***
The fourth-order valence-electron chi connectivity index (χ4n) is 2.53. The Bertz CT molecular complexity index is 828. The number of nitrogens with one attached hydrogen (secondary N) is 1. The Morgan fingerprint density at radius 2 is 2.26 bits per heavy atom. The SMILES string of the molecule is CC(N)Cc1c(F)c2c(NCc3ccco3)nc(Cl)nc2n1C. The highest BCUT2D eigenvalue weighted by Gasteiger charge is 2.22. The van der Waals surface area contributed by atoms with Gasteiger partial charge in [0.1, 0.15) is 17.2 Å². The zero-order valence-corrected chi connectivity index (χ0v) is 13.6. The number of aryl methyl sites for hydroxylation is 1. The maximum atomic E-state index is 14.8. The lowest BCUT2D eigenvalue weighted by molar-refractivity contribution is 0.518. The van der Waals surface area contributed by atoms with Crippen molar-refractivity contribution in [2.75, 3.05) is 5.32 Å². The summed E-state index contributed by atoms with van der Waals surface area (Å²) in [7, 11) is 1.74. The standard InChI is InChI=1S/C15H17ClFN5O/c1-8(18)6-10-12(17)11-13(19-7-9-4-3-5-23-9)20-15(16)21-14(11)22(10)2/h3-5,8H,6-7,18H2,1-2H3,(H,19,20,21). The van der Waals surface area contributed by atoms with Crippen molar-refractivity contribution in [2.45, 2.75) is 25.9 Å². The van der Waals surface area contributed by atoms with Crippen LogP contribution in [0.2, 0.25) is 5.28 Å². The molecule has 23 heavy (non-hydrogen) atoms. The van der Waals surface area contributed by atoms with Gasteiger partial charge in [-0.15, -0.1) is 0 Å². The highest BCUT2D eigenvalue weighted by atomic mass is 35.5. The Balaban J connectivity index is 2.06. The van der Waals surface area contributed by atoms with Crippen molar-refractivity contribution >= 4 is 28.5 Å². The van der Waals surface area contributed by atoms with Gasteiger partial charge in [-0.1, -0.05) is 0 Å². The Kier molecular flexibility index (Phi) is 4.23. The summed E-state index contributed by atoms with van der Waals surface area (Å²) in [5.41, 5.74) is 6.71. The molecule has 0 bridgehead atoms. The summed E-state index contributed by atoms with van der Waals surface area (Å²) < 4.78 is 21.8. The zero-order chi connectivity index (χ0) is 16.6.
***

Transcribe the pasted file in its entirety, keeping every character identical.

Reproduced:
The fourth-order valence-electron chi connectivity index (χ4n) is 2.53. The Bertz CT molecular complexity index is 828. The number of nitrogens with one attached hydrogen (secondary N) is 1. The Morgan fingerprint density at radius 2 is 2.26 bits per heavy atom. The SMILES string of the molecule is CC(N)Cc1c(F)c2c(NCc3ccco3)nc(Cl)nc2n1C. The highest BCUT2D eigenvalue weighted by Gasteiger charge is 2.22. The van der Waals surface area contributed by atoms with Gasteiger partial charge in [0.1, 0.15) is 17.2 Å². The zero-order valence-corrected chi connectivity index (χ0v) is 13.6. The number of aryl methyl sites for hydroxylation is 1. The maximum atomic E-state index is 14.8. The lowest BCUT2D eigenvalue weighted by molar-refractivity contribution is 0.518. The van der Waals surface area contributed by atoms with Crippen molar-refractivity contribution in [2.75, 3.05) is 5.32 Å². The summed E-state index contributed by atoms with van der Waals surface area (Å²) in [7, 11) is 1.74. The standard InChI is InChI=1S/C15H17ClFN5O/c1-8(18)6-10-12(17)11-13(19-7-9-4-3-5-23-9)20-15(16)21-14(11)22(10)2/h3-5,8H,6-7,18H2,1-2H3,(H,19,20,21). The van der Waals surface area contributed by atoms with Crippen molar-refractivity contribution in [2.45, 2.75) is 25.9 Å². The van der Waals surface area contributed by atoms with Crippen LogP contribution in [0.2, 0.25) is 5.28 Å². The molecule has 23 heavy (non-hydrogen) atoms. The van der Waals surface area contributed by atoms with Gasteiger partial charge in [-0.15, -0.1) is 0 Å². The highest BCUT2D eigenvalue weighted by atomic mass is 35.5. The Balaban J connectivity index is 2.06. The van der Waals surface area contributed by atoms with Crippen molar-refractivity contribution >= 4 is 28.5 Å². The van der Waals surface area contributed by atoms with Gasteiger partial charge in [-0.1, -0.05) is 0 Å². The Kier molecular flexibility index (Phi) is 4.23. The summed E-state index contributed by atoms with van der Waals surface area (Å²) in [5.41, 5.74) is 6.71. The molecule has 0 bridgehead atoms. The summed E-state index contributed by atoms with van der Waals surface area (Å²) < 4.78 is 21.8. The zero-order chi connectivity index (χ0) is 16.6.